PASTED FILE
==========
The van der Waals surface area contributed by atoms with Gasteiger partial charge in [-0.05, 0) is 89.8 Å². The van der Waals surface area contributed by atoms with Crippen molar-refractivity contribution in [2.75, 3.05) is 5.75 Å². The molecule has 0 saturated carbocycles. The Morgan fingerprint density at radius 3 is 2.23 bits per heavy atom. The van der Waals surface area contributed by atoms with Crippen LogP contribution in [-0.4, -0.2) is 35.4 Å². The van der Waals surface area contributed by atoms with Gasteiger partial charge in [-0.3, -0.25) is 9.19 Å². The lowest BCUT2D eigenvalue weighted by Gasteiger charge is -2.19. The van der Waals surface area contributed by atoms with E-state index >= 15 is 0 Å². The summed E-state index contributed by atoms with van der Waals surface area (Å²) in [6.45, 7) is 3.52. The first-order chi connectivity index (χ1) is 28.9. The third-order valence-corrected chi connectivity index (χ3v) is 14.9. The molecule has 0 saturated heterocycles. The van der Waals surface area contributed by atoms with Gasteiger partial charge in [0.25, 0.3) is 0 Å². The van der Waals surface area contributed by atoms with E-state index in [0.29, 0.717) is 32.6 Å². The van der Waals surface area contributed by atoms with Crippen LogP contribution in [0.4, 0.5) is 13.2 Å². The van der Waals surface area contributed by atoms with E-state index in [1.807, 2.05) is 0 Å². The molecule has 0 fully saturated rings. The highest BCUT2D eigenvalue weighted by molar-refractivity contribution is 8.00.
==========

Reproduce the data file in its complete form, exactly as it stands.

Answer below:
The van der Waals surface area contributed by atoms with Gasteiger partial charge in [-0.05, 0) is 89.8 Å². The van der Waals surface area contributed by atoms with Crippen molar-refractivity contribution in [2.75, 3.05) is 5.75 Å². The molecule has 0 saturated carbocycles. The Morgan fingerprint density at radius 3 is 2.23 bits per heavy atom. The van der Waals surface area contributed by atoms with Crippen LogP contribution in [-0.4, -0.2) is 35.4 Å². The van der Waals surface area contributed by atoms with Gasteiger partial charge in [-0.3, -0.25) is 9.19 Å². The lowest BCUT2D eigenvalue weighted by Gasteiger charge is -2.19. The van der Waals surface area contributed by atoms with E-state index >= 15 is 0 Å². The summed E-state index contributed by atoms with van der Waals surface area (Å²) in [6.45, 7) is 3.52. The first-order chi connectivity index (χ1) is 28.9. The third-order valence-corrected chi connectivity index (χ3v) is 14.9. The molecule has 0 saturated heterocycles. The van der Waals surface area contributed by atoms with Gasteiger partial charge in [0.25, 0.3) is 0 Å². The van der Waals surface area contributed by atoms with E-state index in [0.29, 0.717) is 32.6 Å². The van der Waals surface area contributed by atoms with Crippen LogP contribution in [0.4, 0.5) is 13.2 Å². The van der Waals surface area contributed by atoms with E-state index in [1.807, 2.05) is 0 Å². The molecule has 0 fully saturated rings. The highest BCUT2D eigenvalue weighted by molar-refractivity contribution is 8.00.